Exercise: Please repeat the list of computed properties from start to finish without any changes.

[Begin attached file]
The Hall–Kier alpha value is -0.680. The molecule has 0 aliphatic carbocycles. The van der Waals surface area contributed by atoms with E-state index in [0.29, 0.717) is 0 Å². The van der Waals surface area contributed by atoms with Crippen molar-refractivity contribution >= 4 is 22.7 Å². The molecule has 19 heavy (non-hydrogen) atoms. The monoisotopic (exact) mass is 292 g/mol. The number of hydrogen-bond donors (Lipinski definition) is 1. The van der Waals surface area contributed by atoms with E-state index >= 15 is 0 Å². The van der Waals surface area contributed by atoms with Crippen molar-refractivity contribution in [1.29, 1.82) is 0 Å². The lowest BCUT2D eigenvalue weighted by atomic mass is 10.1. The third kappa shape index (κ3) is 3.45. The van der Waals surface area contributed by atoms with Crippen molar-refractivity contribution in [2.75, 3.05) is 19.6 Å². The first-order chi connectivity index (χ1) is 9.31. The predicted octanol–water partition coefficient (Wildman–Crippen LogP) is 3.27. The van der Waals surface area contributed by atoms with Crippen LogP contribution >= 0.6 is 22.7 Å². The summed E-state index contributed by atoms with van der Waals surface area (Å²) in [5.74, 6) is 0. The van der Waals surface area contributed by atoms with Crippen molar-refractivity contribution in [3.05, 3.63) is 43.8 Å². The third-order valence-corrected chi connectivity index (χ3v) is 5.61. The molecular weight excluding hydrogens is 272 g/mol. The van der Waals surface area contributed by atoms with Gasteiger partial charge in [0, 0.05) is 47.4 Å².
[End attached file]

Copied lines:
The Hall–Kier alpha value is -0.680. The molecule has 0 aliphatic carbocycles. The van der Waals surface area contributed by atoms with E-state index in [0.29, 0.717) is 0 Å². The van der Waals surface area contributed by atoms with Crippen molar-refractivity contribution >= 4 is 22.7 Å². The molecule has 19 heavy (non-hydrogen) atoms. The monoisotopic (exact) mass is 292 g/mol. The number of hydrogen-bond donors (Lipinski definition) is 1. The van der Waals surface area contributed by atoms with E-state index >= 15 is 0 Å². The van der Waals surface area contributed by atoms with Crippen molar-refractivity contribution in [1.29, 1.82) is 0 Å². The lowest BCUT2D eigenvalue weighted by atomic mass is 10.1. The third kappa shape index (κ3) is 3.45. The van der Waals surface area contributed by atoms with Crippen molar-refractivity contribution in [2.75, 3.05) is 19.6 Å². The first-order chi connectivity index (χ1) is 9.31. The predicted octanol–water partition coefficient (Wildman–Crippen LogP) is 3.27. The van der Waals surface area contributed by atoms with Crippen LogP contribution >= 0.6 is 22.7 Å². The summed E-state index contributed by atoms with van der Waals surface area (Å²) in [5.74, 6) is 0. The van der Waals surface area contributed by atoms with Crippen molar-refractivity contribution in [3.05, 3.63) is 43.8 Å². The third-order valence-corrected chi connectivity index (χ3v) is 5.61. The molecular weight excluding hydrogens is 272 g/mol. The van der Waals surface area contributed by atoms with Gasteiger partial charge in [0, 0.05) is 47.4 Å².